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How to Dress Well

Love Remains

[Lefse; 2010]

By ; November 8, 2010 

Purchase at: Insound (Vinyl) | Amazon (MP3 & CD) | iTunes | MOG

Ever since How to Dress Well released its first EP, The Eternal Love, back in the fall of last year, the music community has been buzzing. Tom Krell, the man behind the music, kept releasing EPs on his blog until this October. Now, we stand at his ethereal debut album, Love Remains.

The overall mood of the album is saturated in loneliness. Even when Krell loops multiple vocal tracks to attain a choir-like presence, Love Remains still sounds bleak. Not to say that this is an emotionally detached album. The loneliness conveyed isn’t as if a person shut themselves away from the rest of the world in cynical disgust. In fact, it sounds as if someone was shut away against their will and is reaching out for any human contact that can be managed. The production is lo-fi, with lots of hiss and static. At times, it feels like the speakers are blown out, or are about to pop and suddenly become silent. The vocals are drenched in reverb and seem to bounce off walls, only to become distorted and merge with a buzzing bass line or muddy beat. Electronic screeches haunt the album, waiting to materialize in the midst of a chorus. However, the production shouldn’t be viewed in a negative light. All of the distortion and groan of the album adds to the mood. The loneliness wouldn’t be conveyed half as well if the quality and production of the sound were crystal clear.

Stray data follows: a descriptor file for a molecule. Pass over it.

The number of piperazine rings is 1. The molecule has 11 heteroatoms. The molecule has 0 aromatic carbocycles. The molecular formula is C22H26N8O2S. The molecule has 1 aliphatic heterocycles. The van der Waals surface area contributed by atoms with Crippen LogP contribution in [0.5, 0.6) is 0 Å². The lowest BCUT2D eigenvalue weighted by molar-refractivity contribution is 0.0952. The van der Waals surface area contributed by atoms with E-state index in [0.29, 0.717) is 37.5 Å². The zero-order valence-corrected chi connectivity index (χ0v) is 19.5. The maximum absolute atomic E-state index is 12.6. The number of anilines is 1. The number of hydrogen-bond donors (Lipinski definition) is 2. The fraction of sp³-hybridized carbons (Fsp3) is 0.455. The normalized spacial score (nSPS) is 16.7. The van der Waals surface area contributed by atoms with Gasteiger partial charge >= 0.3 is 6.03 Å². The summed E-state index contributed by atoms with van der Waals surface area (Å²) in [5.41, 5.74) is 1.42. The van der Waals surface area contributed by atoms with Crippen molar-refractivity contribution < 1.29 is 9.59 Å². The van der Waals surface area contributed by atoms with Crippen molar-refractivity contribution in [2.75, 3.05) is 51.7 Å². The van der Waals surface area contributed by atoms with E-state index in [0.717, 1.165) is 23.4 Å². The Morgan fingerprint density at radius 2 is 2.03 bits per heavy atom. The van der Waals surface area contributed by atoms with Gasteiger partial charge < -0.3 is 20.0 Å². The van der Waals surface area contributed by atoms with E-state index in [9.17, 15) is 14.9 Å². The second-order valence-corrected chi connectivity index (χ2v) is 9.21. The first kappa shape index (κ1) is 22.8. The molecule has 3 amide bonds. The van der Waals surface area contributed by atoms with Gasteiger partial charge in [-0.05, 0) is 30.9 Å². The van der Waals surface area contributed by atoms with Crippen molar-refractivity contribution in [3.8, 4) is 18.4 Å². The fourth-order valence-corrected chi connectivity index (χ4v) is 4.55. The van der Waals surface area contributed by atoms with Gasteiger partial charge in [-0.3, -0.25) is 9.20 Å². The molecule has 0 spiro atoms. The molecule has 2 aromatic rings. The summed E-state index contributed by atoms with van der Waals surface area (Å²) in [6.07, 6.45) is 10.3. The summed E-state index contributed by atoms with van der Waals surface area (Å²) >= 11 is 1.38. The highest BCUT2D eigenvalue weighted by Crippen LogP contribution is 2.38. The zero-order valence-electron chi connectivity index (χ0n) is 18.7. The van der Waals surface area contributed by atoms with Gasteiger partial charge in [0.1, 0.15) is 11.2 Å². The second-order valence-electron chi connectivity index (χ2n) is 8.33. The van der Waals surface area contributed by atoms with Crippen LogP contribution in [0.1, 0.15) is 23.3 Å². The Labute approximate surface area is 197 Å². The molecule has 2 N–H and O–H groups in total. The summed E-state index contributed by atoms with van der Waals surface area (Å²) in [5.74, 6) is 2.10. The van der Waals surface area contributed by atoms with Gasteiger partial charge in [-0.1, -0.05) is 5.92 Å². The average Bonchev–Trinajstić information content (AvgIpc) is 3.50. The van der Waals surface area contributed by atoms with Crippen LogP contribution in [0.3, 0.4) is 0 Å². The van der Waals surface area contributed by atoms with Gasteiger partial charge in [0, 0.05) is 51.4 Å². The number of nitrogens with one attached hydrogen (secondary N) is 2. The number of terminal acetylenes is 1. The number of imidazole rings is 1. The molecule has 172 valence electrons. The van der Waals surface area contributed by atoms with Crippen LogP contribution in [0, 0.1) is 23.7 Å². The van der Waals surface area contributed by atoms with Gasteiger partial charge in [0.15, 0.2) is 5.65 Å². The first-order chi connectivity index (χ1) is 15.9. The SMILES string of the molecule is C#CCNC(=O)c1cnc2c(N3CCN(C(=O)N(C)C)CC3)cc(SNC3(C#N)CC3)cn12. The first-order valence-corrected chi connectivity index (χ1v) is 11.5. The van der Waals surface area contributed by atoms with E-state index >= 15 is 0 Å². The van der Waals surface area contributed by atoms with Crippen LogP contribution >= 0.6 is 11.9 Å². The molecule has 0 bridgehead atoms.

It is apparent that Krell draws influence from gospel right from the start. Songs such as “Ready For The World” and “Escape Before The Rain” take on a gospel-influenced sound. The multilayered, falsetto vocals cast shadows over the music, as if they are being sung in a monolithic church or temple on a day of mourning. Handclaps accompany beats that sound as if they were made by stomping on a weak, hardwood floor. Songs like these are reminiscent of Bon Iver’s “Woods.”

Yet, not all of the songs carry on this way. “Mr. By & By” and “Endless Rain” draw influence from R&B. They are some of the only songs to actually use live drums and piano, breaking away from the choir and simple beat combination that Love Remains seems to hold so dear.

One song that stands out is “Walking This Dumb,” the only live track on the album. What starts out as haunting ambient noise and sparse electronic blips turns into a marching funeral procession of bass and beats. The vocals, full of reverb and just as incomprehensible as the rest of the vocals on the album, compliment the music by continuously flowing through the hiss and distortion. Handclaps soon accompany the beat and turn the track into something that wouldn’t be out of place in a dance club.

All in all, Love Remains is a bleakly beautiful album. The haunting loneliness feels intimate and is accentuated by the lo-fi production. It’s an album that reaches deep into the listener and refuses to let go.


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